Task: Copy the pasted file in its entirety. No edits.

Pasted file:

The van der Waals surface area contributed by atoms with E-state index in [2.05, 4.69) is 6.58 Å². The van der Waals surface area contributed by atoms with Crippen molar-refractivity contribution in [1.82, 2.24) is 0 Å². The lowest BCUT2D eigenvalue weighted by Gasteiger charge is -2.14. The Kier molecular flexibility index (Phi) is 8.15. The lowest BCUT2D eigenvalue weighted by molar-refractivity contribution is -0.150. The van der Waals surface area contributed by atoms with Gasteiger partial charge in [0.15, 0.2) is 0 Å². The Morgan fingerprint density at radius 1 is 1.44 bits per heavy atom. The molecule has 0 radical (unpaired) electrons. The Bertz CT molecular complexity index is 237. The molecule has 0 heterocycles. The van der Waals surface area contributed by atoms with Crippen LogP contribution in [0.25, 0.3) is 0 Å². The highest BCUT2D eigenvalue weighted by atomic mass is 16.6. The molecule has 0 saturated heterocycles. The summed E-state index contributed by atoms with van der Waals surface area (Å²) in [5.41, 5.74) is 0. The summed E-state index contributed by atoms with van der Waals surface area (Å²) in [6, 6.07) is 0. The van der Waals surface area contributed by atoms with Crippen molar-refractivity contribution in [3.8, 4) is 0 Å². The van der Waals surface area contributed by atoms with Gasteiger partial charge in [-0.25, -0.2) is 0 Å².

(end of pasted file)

The van der Waals surface area contributed by atoms with E-state index in [2.05, 4.69) is 6.58 Å². The van der Waals surface area contributed by atoms with Crippen molar-refractivity contribution in [1.82, 2.24) is 0 Å². The lowest BCUT2D eigenvalue weighted by Gasteiger charge is -2.14. The Kier molecular flexibility index (Phi) is 8.15. The lowest BCUT2D eigenvalue weighted by molar-refractivity contribution is -0.150. The van der Waals surface area contributed by atoms with Gasteiger partial charge in [0.15, 0.2) is 0 Å². The Morgan fingerprint density at radius 1 is 1.44 bits per heavy atom. The molecule has 0 radical (unpaired) electrons. The Bertz CT molecular complexity index is 237. The molecule has 0 heterocycles. The van der Waals surface area contributed by atoms with Crippen LogP contribution in [0.25, 0.3) is 0 Å². The highest BCUT2D eigenvalue weighted by atomic mass is 16.6. The molecule has 0 saturated heterocycles. The summed E-state index contributed by atoms with van der Waals surface area (Å²) in [5.41, 5.74) is 0. The summed E-state index contributed by atoms with van der Waals surface area (Å²) in [6, 6.07) is 0. The van der Waals surface area contributed by atoms with Crippen molar-refractivity contribution in [3.8, 4) is 0 Å². The van der Waals surface area contributed by atoms with Gasteiger partial charge in [-0.25, -0.2) is 0 Å².